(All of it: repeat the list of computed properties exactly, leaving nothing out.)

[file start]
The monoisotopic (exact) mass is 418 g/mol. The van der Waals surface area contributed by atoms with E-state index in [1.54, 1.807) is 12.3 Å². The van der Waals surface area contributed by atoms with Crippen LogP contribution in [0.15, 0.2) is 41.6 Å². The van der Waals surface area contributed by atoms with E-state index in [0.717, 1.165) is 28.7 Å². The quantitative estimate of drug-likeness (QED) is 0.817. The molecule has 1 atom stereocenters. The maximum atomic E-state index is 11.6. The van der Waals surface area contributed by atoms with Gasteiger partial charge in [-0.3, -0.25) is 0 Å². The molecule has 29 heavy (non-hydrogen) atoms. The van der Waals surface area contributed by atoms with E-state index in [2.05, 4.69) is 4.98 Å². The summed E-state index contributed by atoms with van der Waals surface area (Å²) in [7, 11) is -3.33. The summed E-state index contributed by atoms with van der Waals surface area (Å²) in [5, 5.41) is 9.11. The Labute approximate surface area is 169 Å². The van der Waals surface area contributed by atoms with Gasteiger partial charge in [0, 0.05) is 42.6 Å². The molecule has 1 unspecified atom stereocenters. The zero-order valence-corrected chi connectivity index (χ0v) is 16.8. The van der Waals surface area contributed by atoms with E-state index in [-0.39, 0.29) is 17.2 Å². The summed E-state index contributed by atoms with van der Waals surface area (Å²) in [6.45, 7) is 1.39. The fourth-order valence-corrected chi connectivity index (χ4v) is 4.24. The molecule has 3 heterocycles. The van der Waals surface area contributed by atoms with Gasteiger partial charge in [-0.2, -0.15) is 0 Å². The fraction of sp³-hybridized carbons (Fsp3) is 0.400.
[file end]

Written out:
The monoisotopic (exact) mass is 418 g/mol. The van der Waals surface area contributed by atoms with E-state index in [1.54, 1.807) is 12.3 Å². The van der Waals surface area contributed by atoms with Crippen LogP contribution in [0.15, 0.2) is 41.6 Å². The van der Waals surface area contributed by atoms with E-state index in [0.717, 1.165) is 28.7 Å². The quantitative estimate of drug-likeness (QED) is 0.817. The molecule has 1 atom stereocenters. The maximum atomic E-state index is 11.6. The van der Waals surface area contributed by atoms with Gasteiger partial charge in [-0.3, -0.25) is 0 Å². The molecule has 29 heavy (non-hydrogen) atoms. The van der Waals surface area contributed by atoms with E-state index in [2.05, 4.69) is 4.98 Å². The summed E-state index contributed by atoms with van der Waals surface area (Å²) in [7, 11) is -3.33. The summed E-state index contributed by atoms with van der Waals surface area (Å²) in [5, 5.41) is 9.11. The Labute approximate surface area is 169 Å². The van der Waals surface area contributed by atoms with Gasteiger partial charge in [0, 0.05) is 42.6 Å². The molecule has 1 unspecified atom stereocenters. The zero-order valence-corrected chi connectivity index (χ0v) is 16.8. The van der Waals surface area contributed by atoms with E-state index in [-0.39, 0.29) is 17.2 Å². The summed E-state index contributed by atoms with van der Waals surface area (Å²) in [6.45, 7) is 1.39. The fourth-order valence-corrected chi connectivity index (χ4v) is 4.24. The molecule has 3 heterocycles. The van der Waals surface area contributed by atoms with Gasteiger partial charge in [-0.2, -0.15) is 0 Å². The fraction of sp³-hybridized carbons (Fsp3) is 0.400.